Thus, an ad hoc committee is an expedient means to an economic end. Groups of bondholders are stronger and can exercise greater leverage together than they can separately, and the costs of the restructuring exercise can be shared by other creditors or reimbursed by the distressed borrower entity.

This volume explains how the process of forming, governing and representing these creditor groups has evolved and identifies current best practices. The chapters that follow will also explain how market practices developed in US restructurings can provide useful guidance to participants in the United Kingdom and in other restructuring regimes. The rules of engagement described in this volume are well developed, but that was not always the case.

My own experience with ad hoc committees dates back to my first bankruptcy case some 40 years ago, when I represented institutional holders of private placement notes. Those holders formed an ad hoc committee that was defined by the terms of a joint engagement letter. The group functioned informally and was governed by a steering committee composed of those creditors having the greatest exposure. In ad hoc committees, even then, size matters.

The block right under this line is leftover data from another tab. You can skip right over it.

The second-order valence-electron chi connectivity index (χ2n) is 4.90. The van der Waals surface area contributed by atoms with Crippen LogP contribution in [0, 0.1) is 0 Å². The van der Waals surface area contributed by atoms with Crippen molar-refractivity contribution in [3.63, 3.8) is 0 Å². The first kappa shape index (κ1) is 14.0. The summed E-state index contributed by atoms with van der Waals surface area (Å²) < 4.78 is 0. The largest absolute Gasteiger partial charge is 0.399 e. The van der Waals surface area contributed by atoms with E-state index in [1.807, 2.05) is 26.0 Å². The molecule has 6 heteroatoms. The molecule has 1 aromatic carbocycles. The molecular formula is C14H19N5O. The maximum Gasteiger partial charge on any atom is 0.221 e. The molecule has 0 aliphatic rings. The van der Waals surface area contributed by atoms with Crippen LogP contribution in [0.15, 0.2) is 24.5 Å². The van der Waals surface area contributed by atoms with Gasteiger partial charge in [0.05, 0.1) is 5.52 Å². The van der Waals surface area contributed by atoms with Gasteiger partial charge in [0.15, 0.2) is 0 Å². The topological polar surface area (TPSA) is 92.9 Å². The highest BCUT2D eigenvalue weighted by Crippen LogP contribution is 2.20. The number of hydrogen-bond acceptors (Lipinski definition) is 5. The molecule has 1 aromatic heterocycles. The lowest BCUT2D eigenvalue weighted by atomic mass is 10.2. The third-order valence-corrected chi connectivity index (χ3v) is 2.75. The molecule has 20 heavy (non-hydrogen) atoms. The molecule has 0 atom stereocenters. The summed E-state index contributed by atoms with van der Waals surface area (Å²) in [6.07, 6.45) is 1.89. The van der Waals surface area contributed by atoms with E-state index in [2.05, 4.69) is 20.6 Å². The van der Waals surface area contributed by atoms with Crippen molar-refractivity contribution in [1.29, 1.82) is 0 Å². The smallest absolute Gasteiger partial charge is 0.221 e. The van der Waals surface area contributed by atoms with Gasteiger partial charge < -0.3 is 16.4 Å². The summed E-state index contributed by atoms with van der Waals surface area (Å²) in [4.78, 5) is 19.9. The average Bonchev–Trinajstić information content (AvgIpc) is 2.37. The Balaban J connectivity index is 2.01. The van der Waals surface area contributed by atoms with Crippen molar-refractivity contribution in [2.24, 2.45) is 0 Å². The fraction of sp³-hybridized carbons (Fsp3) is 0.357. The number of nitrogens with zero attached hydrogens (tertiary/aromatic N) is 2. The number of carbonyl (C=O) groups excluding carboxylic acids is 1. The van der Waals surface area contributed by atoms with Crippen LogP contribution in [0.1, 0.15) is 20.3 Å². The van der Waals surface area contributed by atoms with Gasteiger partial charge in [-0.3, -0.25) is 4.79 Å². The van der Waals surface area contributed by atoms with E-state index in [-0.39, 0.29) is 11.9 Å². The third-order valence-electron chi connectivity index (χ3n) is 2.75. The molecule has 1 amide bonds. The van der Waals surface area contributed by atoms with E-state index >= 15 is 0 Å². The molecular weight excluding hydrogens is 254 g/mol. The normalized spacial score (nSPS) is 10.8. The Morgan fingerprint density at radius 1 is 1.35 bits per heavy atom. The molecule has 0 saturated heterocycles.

Another example from the early days of my career involved workout discussions for a steel company that had been through a recent Chapter 11 and was in serious financial trouble less than a year after emergence. The new equity owners wanted to avoid a Chapter 22, but needed a responsible and representative party with whom to engage and negotiate possible concessions. Company counsel invited the largest unsecured creditors to attend an organisational meeting to form an ad hoc committee. These were industry players, suppliers who were angry about the situation, but who also felt the need to avoid another bankruptcy if that were reasonably possible.